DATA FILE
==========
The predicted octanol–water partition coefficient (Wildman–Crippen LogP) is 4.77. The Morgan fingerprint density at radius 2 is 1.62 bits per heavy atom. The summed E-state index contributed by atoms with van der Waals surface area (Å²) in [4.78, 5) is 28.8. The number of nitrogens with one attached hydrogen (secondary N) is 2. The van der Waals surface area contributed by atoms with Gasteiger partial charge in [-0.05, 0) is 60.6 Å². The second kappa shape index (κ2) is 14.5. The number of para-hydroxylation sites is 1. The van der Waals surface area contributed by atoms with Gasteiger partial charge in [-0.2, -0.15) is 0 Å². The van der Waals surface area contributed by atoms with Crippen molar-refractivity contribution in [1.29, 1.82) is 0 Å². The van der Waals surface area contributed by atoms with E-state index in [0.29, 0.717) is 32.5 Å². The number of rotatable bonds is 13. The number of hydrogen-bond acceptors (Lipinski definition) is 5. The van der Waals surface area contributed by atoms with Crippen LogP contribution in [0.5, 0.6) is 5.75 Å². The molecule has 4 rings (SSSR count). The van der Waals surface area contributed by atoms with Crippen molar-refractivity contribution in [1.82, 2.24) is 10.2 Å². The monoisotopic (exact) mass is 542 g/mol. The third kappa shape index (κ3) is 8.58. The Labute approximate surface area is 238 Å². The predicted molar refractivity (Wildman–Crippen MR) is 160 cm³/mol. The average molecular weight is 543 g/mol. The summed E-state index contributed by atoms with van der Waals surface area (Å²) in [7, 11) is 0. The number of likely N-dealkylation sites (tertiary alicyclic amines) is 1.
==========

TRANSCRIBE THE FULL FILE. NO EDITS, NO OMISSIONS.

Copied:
The predicted octanol–water partition coefficient (Wildman–Crippen LogP) is 4.77. The Morgan fingerprint density at radius 2 is 1.62 bits per heavy atom. The summed E-state index contributed by atoms with van der Waals surface area (Å²) in [4.78, 5) is 28.8. The number of nitrogens with one attached hydrogen (secondary N) is 2. The van der Waals surface area contributed by atoms with Gasteiger partial charge in [-0.05, 0) is 60.6 Å². The second kappa shape index (κ2) is 14.5. The number of para-hydroxylation sites is 1. The van der Waals surface area contributed by atoms with Gasteiger partial charge in [-0.2, -0.15) is 0 Å². The van der Waals surface area contributed by atoms with Crippen molar-refractivity contribution in [1.29, 1.82) is 0 Å². The van der Waals surface area contributed by atoms with E-state index in [0.29, 0.717) is 32.5 Å². The number of rotatable bonds is 13. The number of hydrogen-bond acceptors (Lipinski definition) is 5. The van der Waals surface area contributed by atoms with Crippen LogP contribution in [0.5, 0.6) is 5.75 Å². The molecule has 4 rings (SSSR count). The van der Waals surface area contributed by atoms with Crippen molar-refractivity contribution in [1.82, 2.24) is 10.2 Å². The monoisotopic (exact) mass is 542 g/mol. The third kappa shape index (κ3) is 8.58. The Labute approximate surface area is 238 Å². The predicted molar refractivity (Wildman–Crippen MR) is 160 cm³/mol. The average molecular weight is 543 g/mol. The summed E-state index contributed by atoms with van der Waals surface area (Å²) in [7, 11) is 0. The number of likely N-dealkylation sites (tertiary alicyclic amines) is 1.